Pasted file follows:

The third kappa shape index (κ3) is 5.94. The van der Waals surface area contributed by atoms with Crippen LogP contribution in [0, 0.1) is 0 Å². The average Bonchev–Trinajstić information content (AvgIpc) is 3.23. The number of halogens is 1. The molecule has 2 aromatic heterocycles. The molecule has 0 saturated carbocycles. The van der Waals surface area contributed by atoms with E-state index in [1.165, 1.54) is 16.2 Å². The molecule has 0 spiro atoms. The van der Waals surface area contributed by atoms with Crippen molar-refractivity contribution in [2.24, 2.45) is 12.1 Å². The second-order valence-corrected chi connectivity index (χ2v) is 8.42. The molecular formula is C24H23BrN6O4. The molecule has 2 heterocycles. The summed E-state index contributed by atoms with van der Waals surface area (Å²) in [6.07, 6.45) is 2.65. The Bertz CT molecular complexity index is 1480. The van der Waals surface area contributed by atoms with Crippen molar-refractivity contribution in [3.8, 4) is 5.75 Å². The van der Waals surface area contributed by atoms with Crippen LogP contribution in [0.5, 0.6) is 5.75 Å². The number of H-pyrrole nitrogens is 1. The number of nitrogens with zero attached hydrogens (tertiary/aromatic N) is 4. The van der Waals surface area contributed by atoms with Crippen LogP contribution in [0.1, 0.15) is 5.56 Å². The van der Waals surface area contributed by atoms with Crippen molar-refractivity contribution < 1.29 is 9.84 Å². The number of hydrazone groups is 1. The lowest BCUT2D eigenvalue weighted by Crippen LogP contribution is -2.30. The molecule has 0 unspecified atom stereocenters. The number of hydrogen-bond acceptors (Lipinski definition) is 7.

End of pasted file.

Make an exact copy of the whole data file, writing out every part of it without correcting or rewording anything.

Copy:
The third kappa shape index (κ3) is 5.94. The van der Waals surface area contributed by atoms with Crippen LogP contribution in [0, 0.1) is 0 Å². The average Bonchev–Trinajstić information content (AvgIpc) is 3.23. The number of halogens is 1. The molecule has 2 aromatic heterocycles. The molecule has 0 saturated carbocycles. The van der Waals surface area contributed by atoms with E-state index in [1.165, 1.54) is 16.2 Å². The molecule has 0 spiro atoms. The van der Waals surface area contributed by atoms with Crippen molar-refractivity contribution in [2.24, 2.45) is 12.1 Å². The second-order valence-corrected chi connectivity index (χ2v) is 8.42. The molecular formula is C24H23BrN6O4. The molecule has 2 heterocycles. The summed E-state index contributed by atoms with van der Waals surface area (Å²) in [6.07, 6.45) is 2.65. The Bertz CT molecular complexity index is 1480. The van der Waals surface area contributed by atoms with Crippen molar-refractivity contribution in [3.8, 4) is 5.75 Å². The van der Waals surface area contributed by atoms with Crippen LogP contribution in [0.5, 0.6) is 5.75 Å². The number of H-pyrrole nitrogens is 1. The number of nitrogens with zero attached hydrogens (tertiary/aromatic N) is 4. The van der Waals surface area contributed by atoms with Crippen LogP contribution in [0.1, 0.15) is 5.56 Å². The van der Waals surface area contributed by atoms with Crippen molar-refractivity contribution < 1.29 is 9.84 Å². The number of hydrazone groups is 1. The lowest BCUT2D eigenvalue weighted by Crippen LogP contribution is -2.30. The molecule has 0 unspecified atom stereocenters. The number of hydrogen-bond acceptors (Lipinski definition) is 7.